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Thursday, 05 September 2019 08:44

Pinot Noir programme

Written by  Tessa Nicholson

With funding of $10.3 million, the five-year Pinot Noir research programme is already breaking ground in terms of knowledge of this fickle grape and capricious wine.

Into its second year, the programme is led by the Bragato Research Institute, with Plant & Food Research, Lincoln University and the University of Auckland, and is co-funded by NZ Winegrowers and the Ministry of Business, Innovation and Employment (MBIE) through its Endeavour Programme.

The aim is to determine if there is any truth in the assumption that high yielding Pinot vineyards do not produce high quality wines, says Matias Kinzurik, BRI’s Research Manager.

“This is what we call the production/quality seesaw and we are trying to understand if there is any truth to this claim. And if so, how can we break this seesaw.”

The programme has four main impact areas.

Number one is about defining what quality Pinot Noir wine is, both to a wine expert and a consumers.

Number two is studying all the viticultural and winemaking factors that might contribute to that definition of quality.

Third, what are the perceived sensory aspects of quality and what is the chemistry behind those quality attributes.

Fourthly, the programme wants to integrate all that work in an impact statement, called Validation Wines, which will bring all the knowledge together, to recreate wines in a controlled way and then testing to determine if the wines are moving towards or further away from those definitions of quality.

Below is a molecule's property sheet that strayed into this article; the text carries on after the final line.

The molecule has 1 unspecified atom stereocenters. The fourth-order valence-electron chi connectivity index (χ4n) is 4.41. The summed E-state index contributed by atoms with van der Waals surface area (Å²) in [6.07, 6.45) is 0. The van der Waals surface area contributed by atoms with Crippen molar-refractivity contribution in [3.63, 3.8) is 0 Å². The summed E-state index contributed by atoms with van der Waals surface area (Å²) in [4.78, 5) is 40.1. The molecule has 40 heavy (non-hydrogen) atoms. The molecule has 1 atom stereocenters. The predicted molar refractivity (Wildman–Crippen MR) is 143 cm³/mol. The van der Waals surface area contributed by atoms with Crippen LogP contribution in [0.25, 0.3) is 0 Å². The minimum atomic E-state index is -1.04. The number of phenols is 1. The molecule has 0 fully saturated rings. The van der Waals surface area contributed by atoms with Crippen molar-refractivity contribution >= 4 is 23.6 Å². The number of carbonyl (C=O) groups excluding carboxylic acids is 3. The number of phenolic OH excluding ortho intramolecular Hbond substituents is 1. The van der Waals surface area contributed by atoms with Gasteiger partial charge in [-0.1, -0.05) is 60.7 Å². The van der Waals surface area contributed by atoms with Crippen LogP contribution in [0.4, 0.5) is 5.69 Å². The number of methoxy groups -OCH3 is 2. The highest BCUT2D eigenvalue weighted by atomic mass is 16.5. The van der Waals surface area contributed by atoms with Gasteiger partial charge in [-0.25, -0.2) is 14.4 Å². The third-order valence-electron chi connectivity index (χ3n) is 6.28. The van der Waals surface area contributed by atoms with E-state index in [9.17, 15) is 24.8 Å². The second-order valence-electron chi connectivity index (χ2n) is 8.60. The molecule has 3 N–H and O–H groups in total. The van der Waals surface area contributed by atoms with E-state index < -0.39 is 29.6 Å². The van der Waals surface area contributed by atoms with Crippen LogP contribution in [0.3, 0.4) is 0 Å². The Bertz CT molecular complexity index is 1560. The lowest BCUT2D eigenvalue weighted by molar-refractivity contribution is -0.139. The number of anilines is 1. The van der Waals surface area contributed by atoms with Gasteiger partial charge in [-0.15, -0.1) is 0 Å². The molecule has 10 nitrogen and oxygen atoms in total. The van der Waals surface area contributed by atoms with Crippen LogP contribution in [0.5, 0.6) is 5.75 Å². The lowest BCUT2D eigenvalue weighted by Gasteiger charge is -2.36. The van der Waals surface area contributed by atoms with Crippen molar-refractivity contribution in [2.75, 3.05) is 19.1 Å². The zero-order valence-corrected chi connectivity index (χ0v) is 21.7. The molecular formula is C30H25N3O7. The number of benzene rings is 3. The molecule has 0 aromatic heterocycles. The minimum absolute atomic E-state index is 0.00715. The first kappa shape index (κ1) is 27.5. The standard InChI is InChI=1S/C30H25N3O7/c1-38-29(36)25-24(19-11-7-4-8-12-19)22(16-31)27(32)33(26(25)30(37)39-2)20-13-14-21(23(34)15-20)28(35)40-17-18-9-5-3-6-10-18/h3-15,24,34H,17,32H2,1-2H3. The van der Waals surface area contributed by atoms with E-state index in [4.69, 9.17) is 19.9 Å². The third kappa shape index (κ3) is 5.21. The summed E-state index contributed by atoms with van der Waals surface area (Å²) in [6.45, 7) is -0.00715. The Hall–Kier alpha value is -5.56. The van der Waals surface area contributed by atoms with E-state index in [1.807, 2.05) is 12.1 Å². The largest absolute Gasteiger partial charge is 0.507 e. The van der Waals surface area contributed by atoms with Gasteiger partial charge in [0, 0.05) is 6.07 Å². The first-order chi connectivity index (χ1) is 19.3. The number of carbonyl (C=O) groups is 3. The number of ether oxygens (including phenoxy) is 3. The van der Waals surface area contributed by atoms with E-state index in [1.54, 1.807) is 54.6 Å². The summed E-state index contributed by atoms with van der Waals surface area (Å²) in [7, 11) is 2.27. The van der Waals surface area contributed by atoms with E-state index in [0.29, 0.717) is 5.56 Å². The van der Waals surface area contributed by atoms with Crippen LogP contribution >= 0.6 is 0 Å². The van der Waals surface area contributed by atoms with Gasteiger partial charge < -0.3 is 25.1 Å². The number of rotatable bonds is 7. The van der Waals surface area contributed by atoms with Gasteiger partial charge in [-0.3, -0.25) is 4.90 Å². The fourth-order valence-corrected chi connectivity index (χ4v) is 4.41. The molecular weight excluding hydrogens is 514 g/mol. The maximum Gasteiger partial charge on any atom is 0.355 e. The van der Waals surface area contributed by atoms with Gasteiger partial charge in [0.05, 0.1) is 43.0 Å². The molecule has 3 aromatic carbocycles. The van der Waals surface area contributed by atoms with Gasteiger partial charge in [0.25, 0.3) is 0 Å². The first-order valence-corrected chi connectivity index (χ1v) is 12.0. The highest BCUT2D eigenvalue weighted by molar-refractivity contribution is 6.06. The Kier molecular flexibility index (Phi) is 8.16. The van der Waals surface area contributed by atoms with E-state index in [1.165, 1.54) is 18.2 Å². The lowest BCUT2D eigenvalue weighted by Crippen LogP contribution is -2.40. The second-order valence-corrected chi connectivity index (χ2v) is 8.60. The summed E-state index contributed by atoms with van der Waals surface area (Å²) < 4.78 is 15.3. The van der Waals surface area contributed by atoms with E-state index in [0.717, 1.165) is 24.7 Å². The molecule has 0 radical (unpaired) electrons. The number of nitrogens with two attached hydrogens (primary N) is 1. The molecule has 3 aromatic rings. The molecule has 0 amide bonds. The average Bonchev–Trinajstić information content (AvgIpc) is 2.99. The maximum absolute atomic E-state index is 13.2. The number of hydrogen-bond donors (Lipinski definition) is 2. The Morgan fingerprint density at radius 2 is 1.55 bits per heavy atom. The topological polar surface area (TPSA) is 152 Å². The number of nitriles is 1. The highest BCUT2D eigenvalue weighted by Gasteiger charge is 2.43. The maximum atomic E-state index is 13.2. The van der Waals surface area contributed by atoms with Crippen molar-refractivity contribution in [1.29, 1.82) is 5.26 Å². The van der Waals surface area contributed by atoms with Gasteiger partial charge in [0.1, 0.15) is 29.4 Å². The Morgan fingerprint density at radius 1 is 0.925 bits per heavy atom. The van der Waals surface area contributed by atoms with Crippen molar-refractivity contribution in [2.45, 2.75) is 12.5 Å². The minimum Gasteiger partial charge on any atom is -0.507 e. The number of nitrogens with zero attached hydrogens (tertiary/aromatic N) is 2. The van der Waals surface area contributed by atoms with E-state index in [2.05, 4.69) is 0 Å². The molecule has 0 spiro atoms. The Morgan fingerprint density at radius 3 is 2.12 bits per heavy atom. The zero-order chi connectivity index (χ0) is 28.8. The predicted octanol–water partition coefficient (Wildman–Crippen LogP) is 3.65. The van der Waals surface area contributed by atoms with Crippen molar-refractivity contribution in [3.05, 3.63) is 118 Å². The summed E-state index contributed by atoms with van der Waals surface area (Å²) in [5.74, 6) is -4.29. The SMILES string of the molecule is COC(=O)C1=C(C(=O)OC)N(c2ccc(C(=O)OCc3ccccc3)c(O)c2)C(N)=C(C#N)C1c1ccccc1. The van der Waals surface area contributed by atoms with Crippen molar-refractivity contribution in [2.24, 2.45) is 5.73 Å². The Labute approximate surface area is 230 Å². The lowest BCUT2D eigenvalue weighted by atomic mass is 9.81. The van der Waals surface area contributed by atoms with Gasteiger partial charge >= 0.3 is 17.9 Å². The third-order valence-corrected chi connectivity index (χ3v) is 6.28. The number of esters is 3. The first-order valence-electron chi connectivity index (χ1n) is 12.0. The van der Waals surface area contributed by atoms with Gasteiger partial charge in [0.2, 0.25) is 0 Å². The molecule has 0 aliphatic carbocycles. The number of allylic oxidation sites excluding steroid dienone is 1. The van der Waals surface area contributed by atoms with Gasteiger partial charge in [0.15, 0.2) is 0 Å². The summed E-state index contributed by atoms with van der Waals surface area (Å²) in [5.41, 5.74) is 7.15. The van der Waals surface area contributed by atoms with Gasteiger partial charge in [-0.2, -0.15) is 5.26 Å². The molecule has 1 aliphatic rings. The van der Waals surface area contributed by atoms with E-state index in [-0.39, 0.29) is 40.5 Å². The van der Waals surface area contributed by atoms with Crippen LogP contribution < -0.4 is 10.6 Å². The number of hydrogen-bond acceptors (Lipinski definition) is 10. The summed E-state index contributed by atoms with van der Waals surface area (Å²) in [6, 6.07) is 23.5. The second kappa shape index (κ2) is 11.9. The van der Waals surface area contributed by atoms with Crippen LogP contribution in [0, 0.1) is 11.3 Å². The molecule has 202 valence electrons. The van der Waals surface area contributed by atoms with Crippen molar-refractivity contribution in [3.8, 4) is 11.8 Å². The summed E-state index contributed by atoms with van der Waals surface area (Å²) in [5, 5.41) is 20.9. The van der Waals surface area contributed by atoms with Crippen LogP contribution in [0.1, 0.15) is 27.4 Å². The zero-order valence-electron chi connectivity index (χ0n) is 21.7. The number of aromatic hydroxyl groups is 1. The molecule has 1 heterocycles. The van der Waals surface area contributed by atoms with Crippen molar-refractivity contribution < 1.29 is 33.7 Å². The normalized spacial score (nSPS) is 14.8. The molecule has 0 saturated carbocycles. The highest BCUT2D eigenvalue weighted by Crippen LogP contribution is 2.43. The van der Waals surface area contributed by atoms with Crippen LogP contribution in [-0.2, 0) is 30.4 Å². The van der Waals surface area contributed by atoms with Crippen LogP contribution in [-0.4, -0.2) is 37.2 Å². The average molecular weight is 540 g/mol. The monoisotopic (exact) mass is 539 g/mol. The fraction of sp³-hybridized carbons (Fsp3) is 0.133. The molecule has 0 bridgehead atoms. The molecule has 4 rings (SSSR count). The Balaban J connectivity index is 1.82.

Kinzurik says a lot of the information the programme is working towards is ground breaking.

“A lot of what we are trying to accomplish is brand new, so no one else in the world has done this.”

Preliminary data is now being analysed from the past 18 months of work and while that won’t be released for a few months, Kinzurik says early results are proving interesting.

“What we are seeing is that there is distinct chemistry lining up to quality perception. And there is distinct chemistry lining up to yield. The most interesting thing is that those two sets of chemistry do not necessarily match. That is great news for our programme, because it means there is at least some distinction between what quality and yield do.” 

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